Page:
The Sweet Road To India’s Independence
Image Credit: Sweets were used to convey messages to revolutionaries | Freepik

There is an Indian dessert available for every occasion. Ghevar for Rakhi, Roshogolla during Vijaya Dashami, Payasam for Onam and the fan favourite Gulab Jamun for every single occassion. From the royal kitchen of the Mughals to the little chulhas of halwais all over the country, sweets have played a part in every big and small celebration of our lives. But what if we tell you that sweets had a huge role to play in India’s struggle for independence? That these little treats of sweet joy were fundamental in important information being passed on to the freedom fighters? 

India's struggle for independence was a very disproportionate balance of power between well-equipped Britishers and disorganized but passionate revolutionaries of India. The later had to look for loopholes, opportunities and tricks to plan the entire freedom struggle right under the nose of the British government. So, how did sweets help them in doing that? Well, like we said, sweets have been a part of Indian traditions for so long that even the Britishers were aware of the cultural significance of them. So, the revolutionaries started sending messages inside boxes of mithai to eliminate the risk of suspicion. There would be boxes of laddus or rasgulla being sent to someone who would decipher the messages and pass them on to the freedom fighters. Often, the signals sent to them were in code words. A message that said Bengali Rasgulla packed could mean that a group of freedom fighters from Bengal were about to arrive, or the code send Bombay Halwa meant that the revolutionaries needed some backup from Bombay province. Sometimes, these messages were also code words for Indian bombs, cartels and rifles. A message as inconspicuous as deliver Laddoos would mean ordering desi bombs.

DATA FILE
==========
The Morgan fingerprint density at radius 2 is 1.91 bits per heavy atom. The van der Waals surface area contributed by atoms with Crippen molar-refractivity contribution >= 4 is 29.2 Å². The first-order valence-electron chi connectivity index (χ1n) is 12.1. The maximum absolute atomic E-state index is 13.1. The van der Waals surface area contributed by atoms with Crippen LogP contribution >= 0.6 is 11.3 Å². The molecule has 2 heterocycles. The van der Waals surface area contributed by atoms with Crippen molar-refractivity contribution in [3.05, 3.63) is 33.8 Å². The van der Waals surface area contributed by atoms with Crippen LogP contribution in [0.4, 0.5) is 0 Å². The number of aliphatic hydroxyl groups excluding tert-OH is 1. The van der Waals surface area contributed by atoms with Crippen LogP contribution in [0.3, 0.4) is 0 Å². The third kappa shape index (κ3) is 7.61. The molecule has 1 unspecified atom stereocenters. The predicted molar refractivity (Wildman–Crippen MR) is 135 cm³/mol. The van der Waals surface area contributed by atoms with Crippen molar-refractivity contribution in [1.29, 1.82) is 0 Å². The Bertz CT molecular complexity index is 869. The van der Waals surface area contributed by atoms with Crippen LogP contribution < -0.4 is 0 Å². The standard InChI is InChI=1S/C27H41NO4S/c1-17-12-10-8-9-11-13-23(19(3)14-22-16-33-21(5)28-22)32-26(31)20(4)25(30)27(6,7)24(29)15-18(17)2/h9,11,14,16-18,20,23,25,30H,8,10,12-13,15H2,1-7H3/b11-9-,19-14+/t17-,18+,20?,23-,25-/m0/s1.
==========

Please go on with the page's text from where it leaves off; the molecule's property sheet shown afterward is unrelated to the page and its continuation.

Rasgulla would often refer to revolutionaries from Bengal | Picture credit - Freepik

The most common place for revolutionaries to meet up and plan their moves without getting noticed were rugged little sweet shops. They would sit for hours at these halwai shops and sketch their moves over several plates of jalebi. Some shop owners got so involved that they started naming their popular dishes after the name of the leaders like Subhash halwa and Nehru laddoo. The Tiranga Barfi, that was based on the imagery of Gandhiji for our National flag, became a very popular dessert. Even today, the shops start selling Tiranga Barfi during national festivals like Independence Day and Republic Day. 

The importance of sweets and how much they meant to the freedom struggle was apparent when the first thing that was distributed post Nehru ji’s iconic speech on 15th August 1947 was Motichoor ke Laddoo. The entire crowd ate the laddoos and rejoiced at gaining independence. While Gandiji might have started the struggle for independence from the Salt Satyagraha, we achieved freedom travelling through the lanes, by lanes and narrow streets bustling with small sweet shops and big revolutionary ideas developing from there.